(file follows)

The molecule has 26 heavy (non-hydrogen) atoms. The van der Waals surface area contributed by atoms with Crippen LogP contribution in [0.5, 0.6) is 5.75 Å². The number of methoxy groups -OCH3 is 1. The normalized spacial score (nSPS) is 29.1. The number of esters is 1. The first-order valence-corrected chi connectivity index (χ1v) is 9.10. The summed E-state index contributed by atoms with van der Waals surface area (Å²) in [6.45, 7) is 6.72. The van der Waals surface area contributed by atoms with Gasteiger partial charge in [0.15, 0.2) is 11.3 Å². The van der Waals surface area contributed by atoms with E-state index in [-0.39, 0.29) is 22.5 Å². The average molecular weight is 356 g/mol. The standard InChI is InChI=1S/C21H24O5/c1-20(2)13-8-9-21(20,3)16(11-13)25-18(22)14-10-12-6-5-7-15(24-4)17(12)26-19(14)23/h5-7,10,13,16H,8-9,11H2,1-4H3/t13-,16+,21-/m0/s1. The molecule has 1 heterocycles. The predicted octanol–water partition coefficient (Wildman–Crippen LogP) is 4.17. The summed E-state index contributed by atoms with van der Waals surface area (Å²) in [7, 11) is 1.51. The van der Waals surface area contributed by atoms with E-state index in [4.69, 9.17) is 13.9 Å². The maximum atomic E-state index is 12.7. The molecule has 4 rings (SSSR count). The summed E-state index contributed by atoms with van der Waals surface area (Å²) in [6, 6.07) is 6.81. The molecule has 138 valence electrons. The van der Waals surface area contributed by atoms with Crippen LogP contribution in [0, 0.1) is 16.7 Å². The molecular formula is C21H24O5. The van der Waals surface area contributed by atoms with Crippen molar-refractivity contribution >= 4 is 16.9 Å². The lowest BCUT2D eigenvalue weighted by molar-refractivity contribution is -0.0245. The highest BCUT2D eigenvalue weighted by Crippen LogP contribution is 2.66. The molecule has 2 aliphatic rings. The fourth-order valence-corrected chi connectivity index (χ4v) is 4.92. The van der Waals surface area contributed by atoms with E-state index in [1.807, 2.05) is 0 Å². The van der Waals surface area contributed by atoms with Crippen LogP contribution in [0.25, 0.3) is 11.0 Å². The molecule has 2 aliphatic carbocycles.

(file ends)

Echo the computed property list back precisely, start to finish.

The molecule has 26 heavy (non-hydrogen) atoms. The van der Waals surface area contributed by atoms with Crippen LogP contribution in [0.5, 0.6) is 5.75 Å². The number of methoxy groups -OCH3 is 1. The normalized spacial score (nSPS) is 29.1. The number of esters is 1. The first-order valence-corrected chi connectivity index (χ1v) is 9.10. The summed E-state index contributed by atoms with van der Waals surface area (Å²) in [6.45, 7) is 6.72. The van der Waals surface area contributed by atoms with Gasteiger partial charge in [0.15, 0.2) is 11.3 Å². The van der Waals surface area contributed by atoms with E-state index in [-0.39, 0.29) is 22.5 Å². The average molecular weight is 356 g/mol. The standard InChI is InChI=1S/C21H24O5/c1-20(2)13-8-9-21(20,3)16(11-13)25-18(22)14-10-12-6-5-7-15(24-4)17(12)26-19(14)23/h5-7,10,13,16H,8-9,11H2,1-4H3/t13-,16+,21-/m0/s1. The molecule has 1 heterocycles. The predicted octanol–water partition coefficient (Wildman–Crippen LogP) is 4.17. The summed E-state index contributed by atoms with van der Waals surface area (Å²) in [7, 11) is 1.51. The van der Waals surface area contributed by atoms with E-state index in [4.69, 9.17) is 13.9 Å². The maximum atomic E-state index is 12.7. The molecule has 4 rings (SSSR count). The summed E-state index contributed by atoms with van der Waals surface area (Å²) in [6, 6.07) is 6.81. The molecule has 138 valence electrons. The van der Waals surface area contributed by atoms with Crippen LogP contribution in [0, 0.1) is 16.7 Å². The molecular formula is C21H24O5. The van der Waals surface area contributed by atoms with Crippen molar-refractivity contribution >= 4 is 16.9 Å². The lowest BCUT2D eigenvalue weighted by molar-refractivity contribution is -0.0245. The highest BCUT2D eigenvalue weighted by Crippen LogP contribution is 2.66. The molecule has 2 aliphatic rings. The fourth-order valence-corrected chi connectivity index (χ4v) is 4.92. The van der Waals surface area contributed by atoms with E-state index in [1.807, 2.05) is 0 Å². The van der Waals surface area contributed by atoms with Crippen LogP contribution in [0.25, 0.3) is 11.0 Å². The molecule has 2 aliphatic carbocycles.